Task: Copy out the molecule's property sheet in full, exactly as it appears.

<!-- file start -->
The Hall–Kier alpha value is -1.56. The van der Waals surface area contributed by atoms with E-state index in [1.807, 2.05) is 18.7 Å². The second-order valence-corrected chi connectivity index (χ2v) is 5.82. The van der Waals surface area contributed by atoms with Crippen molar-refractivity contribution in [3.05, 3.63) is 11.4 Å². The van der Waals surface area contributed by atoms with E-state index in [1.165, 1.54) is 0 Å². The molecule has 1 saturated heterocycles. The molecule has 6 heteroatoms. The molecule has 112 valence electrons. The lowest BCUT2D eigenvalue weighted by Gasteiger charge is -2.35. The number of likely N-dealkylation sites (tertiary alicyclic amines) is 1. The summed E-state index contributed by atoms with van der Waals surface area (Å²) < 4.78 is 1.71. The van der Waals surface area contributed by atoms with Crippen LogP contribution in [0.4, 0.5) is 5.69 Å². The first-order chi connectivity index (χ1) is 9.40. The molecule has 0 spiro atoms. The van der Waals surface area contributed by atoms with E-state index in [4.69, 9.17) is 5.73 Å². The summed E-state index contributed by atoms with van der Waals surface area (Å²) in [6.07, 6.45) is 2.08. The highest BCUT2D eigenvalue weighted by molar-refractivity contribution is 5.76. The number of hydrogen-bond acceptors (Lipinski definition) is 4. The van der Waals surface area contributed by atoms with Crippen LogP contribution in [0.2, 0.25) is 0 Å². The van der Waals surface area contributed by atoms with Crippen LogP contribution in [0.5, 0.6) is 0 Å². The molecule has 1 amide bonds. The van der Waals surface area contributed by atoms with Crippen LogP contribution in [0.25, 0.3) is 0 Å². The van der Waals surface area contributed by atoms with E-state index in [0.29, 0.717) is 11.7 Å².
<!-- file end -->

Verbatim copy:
The Hall–Kier alpha value is -1.56. The van der Waals surface area contributed by atoms with E-state index in [1.807, 2.05) is 18.7 Å². The second-order valence-corrected chi connectivity index (χ2v) is 5.82. The van der Waals surface area contributed by atoms with Crippen molar-refractivity contribution in [3.05, 3.63) is 11.4 Å². The van der Waals surface area contributed by atoms with E-state index in [1.165, 1.54) is 0 Å². The molecule has 1 saturated heterocycles. The molecule has 6 heteroatoms. The molecule has 112 valence electrons. The lowest BCUT2D eigenvalue weighted by Gasteiger charge is -2.35. The number of likely N-dealkylation sites (tertiary alicyclic amines) is 1. The summed E-state index contributed by atoms with van der Waals surface area (Å²) < 4.78 is 1.71. The van der Waals surface area contributed by atoms with Crippen LogP contribution in [0.4, 0.5) is 5.69 Å². The first-order chi connectivity index (χ1) is 9.40. The molecule has 0 spiro atoms. The van der Waals surface area contributed by atoms with E-state index in [4.69, 9.17) is 5.73 Å². The summed E-state index contributed by atoms with van der Waals surface area (Å²) in [6.07, 6.45) is 2.08. The highest BCUT2D eigenvalue weighted by molar-refractivity contribution is 5.76. The number of hydrogen-bond acceptors (Lipinski definition) is 4. The van der Waals surface area contributed by atoms with Crippen LogP contribution in [0.2, 0.25) is 0 Å². The van der Waals surface area contributed by atoms with Crippen LogP contribution in [0.5, 0.6) is 0 Å². The molecule has 1 amide bonds. The van der Waals surface area contributed by atoms with Crippen LogP contribution in [0.25, 0.3) is 0 Å². The van der Waals surface area contributed by atoms with E-state index in [0.29, 0.717) is 11.7 Å².